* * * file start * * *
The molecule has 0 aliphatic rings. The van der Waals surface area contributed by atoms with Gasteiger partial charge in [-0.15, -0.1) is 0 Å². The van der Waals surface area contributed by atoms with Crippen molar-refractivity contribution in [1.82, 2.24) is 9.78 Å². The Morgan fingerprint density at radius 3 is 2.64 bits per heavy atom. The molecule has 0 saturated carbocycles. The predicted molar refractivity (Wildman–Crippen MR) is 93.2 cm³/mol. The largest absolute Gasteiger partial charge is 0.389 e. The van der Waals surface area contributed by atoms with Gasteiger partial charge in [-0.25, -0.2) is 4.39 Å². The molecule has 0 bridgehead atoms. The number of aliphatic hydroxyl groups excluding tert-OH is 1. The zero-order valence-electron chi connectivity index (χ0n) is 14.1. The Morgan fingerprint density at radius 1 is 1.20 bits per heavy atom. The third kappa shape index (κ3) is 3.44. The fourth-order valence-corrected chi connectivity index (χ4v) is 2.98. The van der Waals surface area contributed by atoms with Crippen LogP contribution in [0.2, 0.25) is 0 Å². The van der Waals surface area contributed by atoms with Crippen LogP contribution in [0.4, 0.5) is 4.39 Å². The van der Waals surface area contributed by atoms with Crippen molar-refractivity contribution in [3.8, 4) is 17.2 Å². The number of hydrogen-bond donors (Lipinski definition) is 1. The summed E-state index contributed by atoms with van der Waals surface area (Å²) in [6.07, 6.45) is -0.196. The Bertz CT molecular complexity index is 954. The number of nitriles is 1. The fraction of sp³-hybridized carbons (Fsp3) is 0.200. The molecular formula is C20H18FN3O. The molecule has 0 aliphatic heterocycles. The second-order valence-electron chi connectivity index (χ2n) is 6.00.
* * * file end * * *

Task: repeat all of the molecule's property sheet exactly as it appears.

The molecule has 0 aliphatic rings. The van der Waals surface area contributed by atoms with Gasteiger partial charge in [-0.15, -0.1) is 0 Å². The van der Waals surface area contributed by atoms with Crippen molar-refractivity contribution in [1.82, 2.24) is 9.78 Å². The Morgan fingerprint density at radius 3 is 2.64 bits per heavy atom. The molecule has 0 saturated carbocycles. The predicted molar refractivity (Wildman–Crippen MR) is 93.2 cm³/mol. The largest absolute Gasteiger partial charge is 0.389 e. The van der Waals surface area contributed by atoms with Gasteiger partial charge in [-0.25, -0.2) is 4.39 Å². The molecule has 0 bridgehead atoms. The number of aliphatic hydroxyl groups excluding tert-OH is 1. The zero-order valence-electron chi connectivity index (χ0n) is 14.1. The Morgan fingerprint density at radius 1 is 1.20 bits per heavy atom. The third kappa shape index (κ3) is 3.44. The fourth-order valence-corrected chi connectivity index (χ4v) is 2.98. The van der Waals surface area contributed by atoms with Crippen LogP contribution in [0.2, 0.25) is 0 Å². The van der Waals surface area contributed by atoms with Crippen LogP contribution in [0.4, 0.5) is 4.39 Å². The van der Waals surface area contributed by atoms with Crippen molar-refractivity contribution in [3.8, 4) is 17.2 Å². The number of hydrogen-bond donors (Lipinski definition) is 1. The summed E-state index contributed by atoms with van der Waals surface area (Å²) in [6.07, 6.45) is -0.196. The Bertz CT molecular complexity index is 954. The number of nitriles is 1. The fraction of sp³-hybridized carbons (Fsp3) is 0.200. The molecular formula is C20H18FN3O. The molecule has 0 aliphatic heterocycles. The second-order valence-electron chi connectivity index (χ2n) is 6.00.